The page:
I'm a little excited.
This month over at The Classics Club they have selected my question for the September meme.
"Rereading a favourite classic at different stages of your life gives you different insights with each reading. Is there one classic you’ve read several times that also tells a story about you?"
I've reread books all my life. As a child I didn't own many books, so rereading was the only way to feed my need to read daily. Rereading nurtures something deep within my soul. My choice of reread reflects what's going on for me at the time.
When I was young I was drawn to books about adult-free children. I loved the freedom, the independence and the resourcefulness these books portrayed.
(I guess I'm not the only one as there is a whole section of children's books devoted to this theme.)
Early on my favourite reread was a slim early chapter book called Baby Island by Carol Ryrie Brink. Two young girls, shipwrecked on an island, with 4 babies and toddlers to care for.
I then moved onto The Magic Faraway Tree books by Enid Blyton. Although these children were not orphaned or lost, they went into the forest, made new, strange friends and had adventures in strange lands with unpredictable consequences that they had to deal with.
My next big passion was The Secret Island. Another Enid Blyton with all my classic themes. Orphans, runaways, isolated islands and clever, resourceful children surviving by themselves. The only problem I ever had with this book was the toileting issue. Where did they go to the bathroom? Blyton never mentioned this basic need once. It was only a small island - if they just pooped all over the place randomly, then they would have had some unpleasant walking along in barefoot experiences!
During my late primary years, I discovered my mothers Louisa May Alcott collection and I found reread nirvana. I read the four books so many times in the hope that somehow Jo March's character would rub off on me!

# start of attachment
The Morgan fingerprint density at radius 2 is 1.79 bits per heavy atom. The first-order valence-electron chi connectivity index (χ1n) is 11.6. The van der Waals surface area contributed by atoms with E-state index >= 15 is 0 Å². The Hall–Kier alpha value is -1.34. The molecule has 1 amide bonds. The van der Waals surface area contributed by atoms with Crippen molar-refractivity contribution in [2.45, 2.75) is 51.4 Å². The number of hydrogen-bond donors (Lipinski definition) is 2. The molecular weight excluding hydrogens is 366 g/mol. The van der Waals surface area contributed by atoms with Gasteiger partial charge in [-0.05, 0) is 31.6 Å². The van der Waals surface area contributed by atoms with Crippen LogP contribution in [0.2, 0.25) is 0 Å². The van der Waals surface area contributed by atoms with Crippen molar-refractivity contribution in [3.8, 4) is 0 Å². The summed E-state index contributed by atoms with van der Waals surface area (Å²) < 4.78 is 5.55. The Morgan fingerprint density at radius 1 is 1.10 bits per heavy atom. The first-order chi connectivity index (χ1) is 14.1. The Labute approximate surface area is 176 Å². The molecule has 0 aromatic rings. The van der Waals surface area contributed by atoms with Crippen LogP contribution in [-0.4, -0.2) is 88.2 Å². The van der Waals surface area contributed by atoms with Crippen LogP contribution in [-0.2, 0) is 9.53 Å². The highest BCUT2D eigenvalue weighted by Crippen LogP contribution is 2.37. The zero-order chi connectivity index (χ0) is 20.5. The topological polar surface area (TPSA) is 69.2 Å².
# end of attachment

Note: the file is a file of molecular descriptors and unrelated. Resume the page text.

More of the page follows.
A kind aunt then gave me the first two Trixie Belden books for my tenth birthday. By my 14th birthday I had collected the entire 36 books then in print (another 3 came out later). I reread the entire series several times, but certain books (the ones with a little bit of romance!) got a heavier workout. My needs were changing!
My teens were less about rereads and more about discovery. I scoured second hand bookshops for cheap books and trade-in deals. I devoured lots of romances and light historical fiction dressed up as romance. None of these books warranted a reread. Thankfully I had some good English teachers who lead me towards adult classics and modern literature, so that when I finally emerged from my romance phase I had some ideas on what to turn to next.
The big one, of course, was Jane Austen. Yes, romance is a big part of the Austen oeuvre, but rereading highlights the humour, the clever construction of plot & the sparkling dialogue. I also have oodles of older posts detailing why and how many times I've reread my Austen's.
Curiously my need to be stranded on a desert island returned as an adult as I devoured end-of-the-world drama's. I reread Stephen King's The Stand, Jean Hegland's Into the Forest & John Wyndham's Day of the Trifids several times.
But whenever I need inspiration, the only book to turn to was To Kill A Mockingbird by Harper Lee.
About 7 years ago I planned a major move. I decided that I had to cull some of my books. It involved lots of hard decisions and lots of quick rereads. I was surprised and disappointed to see that quite a few books that had moved me to tears, to laughter and filled me with joy in my twenties, just didn't cut the mustard in my late thirties. The lessons had been learnt, the message received, I didn't need them any longer. Which made the packing much easier than I had thought!
But ever since then I've been thinking about the reasons why we reread books.
For me it's a matter of survival and sometimes a need for comfort.
What is it for you?